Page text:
Delmarva Power seeks approval in Maryland to rebuild part of 138-kV line

Delmarva Power is seeking approval from the Maryland Public Service Commission (PSC) to rebuild part of a 138-kV transmission line in efforts to resolve an anticipated reliability violation (Case No. 9321).

Delmarva Power filed on April 12 an application for a certificate of public convenience and necessity (CPCN) to rebuild the Maryland portion of a 5.25-mile, 138-kV transmission line beginning at the company’s Glasgow substation in New Castle County, Del., to its Cecil substation in Cecil County, Md., all within existing right-of-way (ROW).

The company referred to the portion of the line from the Maryland/Delaware state line to the Cecil substation as the “entire Maryland project.”

More specifically, Delmarva Power said, the application seeks the issuance of a CPCN to rebuild 2.05 miles of high-voltage alternating current (AC) transmission circuit from the Maryland/Delaware state line to the Amtrak railroad corridor in Cecil County – referred to as “Section 1” of the entire Maryland project.

The upgraded 5.25-mile, 138-kV transmission line from the Glasgow substation to the Cecil substation will resolve an anticipated thermal N-1-1 reliability criteria violation that could, if left unaddressed, disrupt the transfer of power from generation sources in Cecil and Harford counties in Maryland, and sources north and west into the Delmarva Peninsula as early as June 2015.

Delmarva Power also said that under PJM Interconnection’s regional transmission expansion plan (RTEP), this rebuilt 138-kV transmission line must be in operation by June 1, 2015. Consequently, construction must begin in Maryland by September 2014 and end by May 2015.

While Section 1 of the entire Maryland project will be energized at 138 kV of alternating current, it will be designed and built so that it may be energized at 230 kV at a future time with modifications at the Glasgow and Cecil substations as well as to Section 2 of the project.

Delmarva Power also said that the total estimated annual operating cost of Section 1 of the entire Maryland project is $147,280, with financing coming from internal and external sources.

Based on the estimated $5.7m overall cost of the entire Maryland project, the initial annual charge or annual revenue requirement attributable to the entire project will be about $1.2m, which translates to a $288 per MW-year charge, effective on June 1, 2015.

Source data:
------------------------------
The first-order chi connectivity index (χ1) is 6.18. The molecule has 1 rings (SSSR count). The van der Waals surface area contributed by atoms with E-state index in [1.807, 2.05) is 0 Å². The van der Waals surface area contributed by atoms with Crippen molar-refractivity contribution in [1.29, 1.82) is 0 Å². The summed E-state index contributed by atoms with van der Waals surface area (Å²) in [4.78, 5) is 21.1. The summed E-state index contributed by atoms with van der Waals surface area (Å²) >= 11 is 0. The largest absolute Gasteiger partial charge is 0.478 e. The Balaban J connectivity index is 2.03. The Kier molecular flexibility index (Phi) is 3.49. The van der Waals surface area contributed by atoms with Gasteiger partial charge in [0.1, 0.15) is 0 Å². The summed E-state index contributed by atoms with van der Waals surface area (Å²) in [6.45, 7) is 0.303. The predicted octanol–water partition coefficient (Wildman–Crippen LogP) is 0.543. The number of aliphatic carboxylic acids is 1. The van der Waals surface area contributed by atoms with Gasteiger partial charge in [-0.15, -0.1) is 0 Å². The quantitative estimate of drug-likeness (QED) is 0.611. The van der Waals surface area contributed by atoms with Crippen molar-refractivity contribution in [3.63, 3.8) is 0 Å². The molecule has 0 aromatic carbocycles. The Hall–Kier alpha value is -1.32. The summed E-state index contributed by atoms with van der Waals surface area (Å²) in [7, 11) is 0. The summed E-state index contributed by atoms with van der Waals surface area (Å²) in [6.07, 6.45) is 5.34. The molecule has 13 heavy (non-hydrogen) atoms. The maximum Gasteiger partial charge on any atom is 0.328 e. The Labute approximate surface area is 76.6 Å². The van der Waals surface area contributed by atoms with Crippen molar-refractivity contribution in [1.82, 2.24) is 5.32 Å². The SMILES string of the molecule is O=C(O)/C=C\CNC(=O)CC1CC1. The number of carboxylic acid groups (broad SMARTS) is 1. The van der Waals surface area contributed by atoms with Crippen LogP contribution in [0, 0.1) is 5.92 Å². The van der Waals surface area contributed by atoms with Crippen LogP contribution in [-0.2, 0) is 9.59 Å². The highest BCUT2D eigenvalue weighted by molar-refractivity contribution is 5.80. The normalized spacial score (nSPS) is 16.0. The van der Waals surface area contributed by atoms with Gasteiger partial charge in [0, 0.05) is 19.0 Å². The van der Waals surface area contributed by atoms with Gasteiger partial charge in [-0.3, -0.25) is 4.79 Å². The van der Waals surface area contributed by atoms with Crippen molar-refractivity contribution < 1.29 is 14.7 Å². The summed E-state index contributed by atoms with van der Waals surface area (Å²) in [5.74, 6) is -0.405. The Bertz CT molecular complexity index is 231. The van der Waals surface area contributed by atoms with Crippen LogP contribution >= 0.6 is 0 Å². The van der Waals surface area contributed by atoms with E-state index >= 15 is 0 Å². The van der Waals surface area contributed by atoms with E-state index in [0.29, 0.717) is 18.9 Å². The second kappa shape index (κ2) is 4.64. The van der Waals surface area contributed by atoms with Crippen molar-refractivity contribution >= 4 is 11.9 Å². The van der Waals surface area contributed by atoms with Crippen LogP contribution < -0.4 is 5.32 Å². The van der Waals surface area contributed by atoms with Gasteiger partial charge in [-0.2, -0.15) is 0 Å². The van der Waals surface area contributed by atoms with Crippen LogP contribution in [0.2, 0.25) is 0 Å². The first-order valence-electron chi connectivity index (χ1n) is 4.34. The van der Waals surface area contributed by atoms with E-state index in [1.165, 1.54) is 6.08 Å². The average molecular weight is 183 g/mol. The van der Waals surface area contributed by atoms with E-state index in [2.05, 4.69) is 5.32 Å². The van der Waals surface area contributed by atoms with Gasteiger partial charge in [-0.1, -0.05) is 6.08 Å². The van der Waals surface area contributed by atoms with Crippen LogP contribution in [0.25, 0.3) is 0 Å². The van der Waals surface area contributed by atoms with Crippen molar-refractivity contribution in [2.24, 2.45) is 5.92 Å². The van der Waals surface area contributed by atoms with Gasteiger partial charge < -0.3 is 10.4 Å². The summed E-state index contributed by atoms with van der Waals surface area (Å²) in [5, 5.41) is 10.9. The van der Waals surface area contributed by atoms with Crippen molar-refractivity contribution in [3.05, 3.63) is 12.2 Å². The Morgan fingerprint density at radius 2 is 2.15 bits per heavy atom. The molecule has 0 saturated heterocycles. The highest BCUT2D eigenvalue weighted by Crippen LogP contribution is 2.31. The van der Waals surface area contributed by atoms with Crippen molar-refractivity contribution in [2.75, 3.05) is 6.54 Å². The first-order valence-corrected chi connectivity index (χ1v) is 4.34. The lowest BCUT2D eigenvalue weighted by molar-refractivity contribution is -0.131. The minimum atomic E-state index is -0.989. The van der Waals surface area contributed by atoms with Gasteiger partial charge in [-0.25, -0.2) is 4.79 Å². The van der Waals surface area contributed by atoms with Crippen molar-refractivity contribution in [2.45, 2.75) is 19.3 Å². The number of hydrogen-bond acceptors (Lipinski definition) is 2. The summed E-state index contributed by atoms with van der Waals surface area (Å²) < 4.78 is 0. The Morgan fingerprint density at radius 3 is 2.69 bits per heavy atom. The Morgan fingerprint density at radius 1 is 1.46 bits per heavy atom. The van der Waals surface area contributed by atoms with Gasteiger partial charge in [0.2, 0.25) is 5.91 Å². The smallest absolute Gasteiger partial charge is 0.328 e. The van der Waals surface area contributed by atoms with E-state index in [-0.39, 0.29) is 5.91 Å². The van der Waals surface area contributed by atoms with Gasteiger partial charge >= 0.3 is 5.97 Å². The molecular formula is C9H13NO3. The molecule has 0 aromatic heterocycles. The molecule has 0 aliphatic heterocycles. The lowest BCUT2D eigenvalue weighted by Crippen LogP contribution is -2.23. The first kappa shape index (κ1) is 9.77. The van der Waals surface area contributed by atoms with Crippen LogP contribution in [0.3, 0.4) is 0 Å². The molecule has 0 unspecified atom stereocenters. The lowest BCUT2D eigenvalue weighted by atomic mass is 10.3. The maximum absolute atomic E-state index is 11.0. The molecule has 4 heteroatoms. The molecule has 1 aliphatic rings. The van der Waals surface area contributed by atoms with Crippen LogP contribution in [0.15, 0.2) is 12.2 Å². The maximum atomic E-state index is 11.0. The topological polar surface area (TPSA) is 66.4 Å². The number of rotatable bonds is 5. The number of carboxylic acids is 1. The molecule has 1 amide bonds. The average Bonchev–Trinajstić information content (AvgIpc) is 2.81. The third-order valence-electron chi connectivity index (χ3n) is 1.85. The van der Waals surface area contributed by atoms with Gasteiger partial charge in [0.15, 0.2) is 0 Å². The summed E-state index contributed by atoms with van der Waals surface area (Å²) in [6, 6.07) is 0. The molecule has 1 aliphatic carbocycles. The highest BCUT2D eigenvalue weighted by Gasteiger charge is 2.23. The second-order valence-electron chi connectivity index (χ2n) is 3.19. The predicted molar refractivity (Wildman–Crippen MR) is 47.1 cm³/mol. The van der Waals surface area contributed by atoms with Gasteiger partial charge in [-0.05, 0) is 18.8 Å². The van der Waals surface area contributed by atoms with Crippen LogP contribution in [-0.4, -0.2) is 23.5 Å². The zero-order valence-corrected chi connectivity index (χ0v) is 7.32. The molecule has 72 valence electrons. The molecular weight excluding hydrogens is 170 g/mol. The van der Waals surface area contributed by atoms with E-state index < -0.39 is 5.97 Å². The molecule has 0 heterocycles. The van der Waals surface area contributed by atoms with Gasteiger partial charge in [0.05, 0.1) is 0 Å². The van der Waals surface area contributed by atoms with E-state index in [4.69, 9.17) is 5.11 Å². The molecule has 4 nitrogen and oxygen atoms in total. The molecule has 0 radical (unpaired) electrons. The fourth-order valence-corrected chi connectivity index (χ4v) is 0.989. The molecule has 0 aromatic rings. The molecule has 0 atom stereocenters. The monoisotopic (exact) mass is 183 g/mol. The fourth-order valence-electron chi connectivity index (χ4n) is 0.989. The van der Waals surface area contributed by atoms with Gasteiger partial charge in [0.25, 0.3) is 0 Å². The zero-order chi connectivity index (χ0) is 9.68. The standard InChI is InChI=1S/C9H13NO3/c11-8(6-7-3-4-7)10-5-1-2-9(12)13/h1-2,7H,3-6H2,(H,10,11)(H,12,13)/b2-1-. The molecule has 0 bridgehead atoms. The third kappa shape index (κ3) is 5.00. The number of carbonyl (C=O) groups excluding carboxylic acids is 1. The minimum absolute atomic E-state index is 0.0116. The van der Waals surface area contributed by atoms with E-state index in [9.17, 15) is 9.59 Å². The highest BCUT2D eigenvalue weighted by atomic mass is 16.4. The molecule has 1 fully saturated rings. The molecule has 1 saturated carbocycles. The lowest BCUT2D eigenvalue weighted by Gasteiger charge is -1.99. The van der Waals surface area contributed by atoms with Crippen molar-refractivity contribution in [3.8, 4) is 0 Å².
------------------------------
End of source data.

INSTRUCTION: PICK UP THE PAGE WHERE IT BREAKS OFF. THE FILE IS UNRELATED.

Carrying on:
The entire Maryland project is driven by in-service date requirements and constraints on coordination of many other system outages required over the next few years.

Delmarva Power added that construction of the entire Maryland project must be done in a way that does not reduce the electric system’s reliability below acceptable limits and that respects time-of-year restrictions that may be associated with any necessary environmental permits.

The reliability concern is based on the fact that existing transmission facilities in the entire Maryland project ROW must be taken out of service in order to rebuild the transmission line and terminate the rebuilt line into the appropriate bus positions at the Glasgow and Cecil substations.

Delmarva Power added that the PJM 2010 RTEP identified an anticipated violation of PJM N-1-1 criteria under which an unacceptable thermal overload result was shown for the contingency pairing consisting of the 230-kV transmission line between the Bradford substation in Chester County, Pa., the Clay substation in Chester County and the Colora substation in Cecil County; and the 230-kV transmission line between the Conowingo substation in Harford and Cecil counties and the Colora substation.

This particular outage combination would cut off two 230-kV transmission lines originating from generating sources in Cecil and Harford counties and points north and west of the Delmarva Peninsula, Delmarva Power said.

Upon realizing that contingency pairing, a significant amount of load would be served from a long radial 138-kV transmission line originating from the Glasgow substation.

The company also said that if the entire Maryland project is not timely built, it would be in violation of the reliability criteria tests identified by PJM. If the identified contingencies were to occur, the consequences could lead to customer interruptions, most likely in Cecil and Harford counties. Furthermore, in the most extreme case, Delmarva Power added, the unacceptable thermal conditions could lead to failure of transmission facilities, which could result in extended repairs and customers being without power for longer durations.

Delmarva Power is a subsidiary of Pepco Holdings (NYSE:POM).


About Corina Rivera-Linares 2850 Articles
Corina Rivera-Linares, chief editor for TransmissionHub, has covered the U.S. power industry for the past 14 years. Before joining TransmissionHub, Corina covered renewable energy and environmental issues, as well as transmission, generation, regulation, legislation and ISO/RTO matters at SNL Financial. She has also covered such topics as health, politics, and education for weekly newspapers and national magazines. She can be reached at clinares@endeavorb2b.com.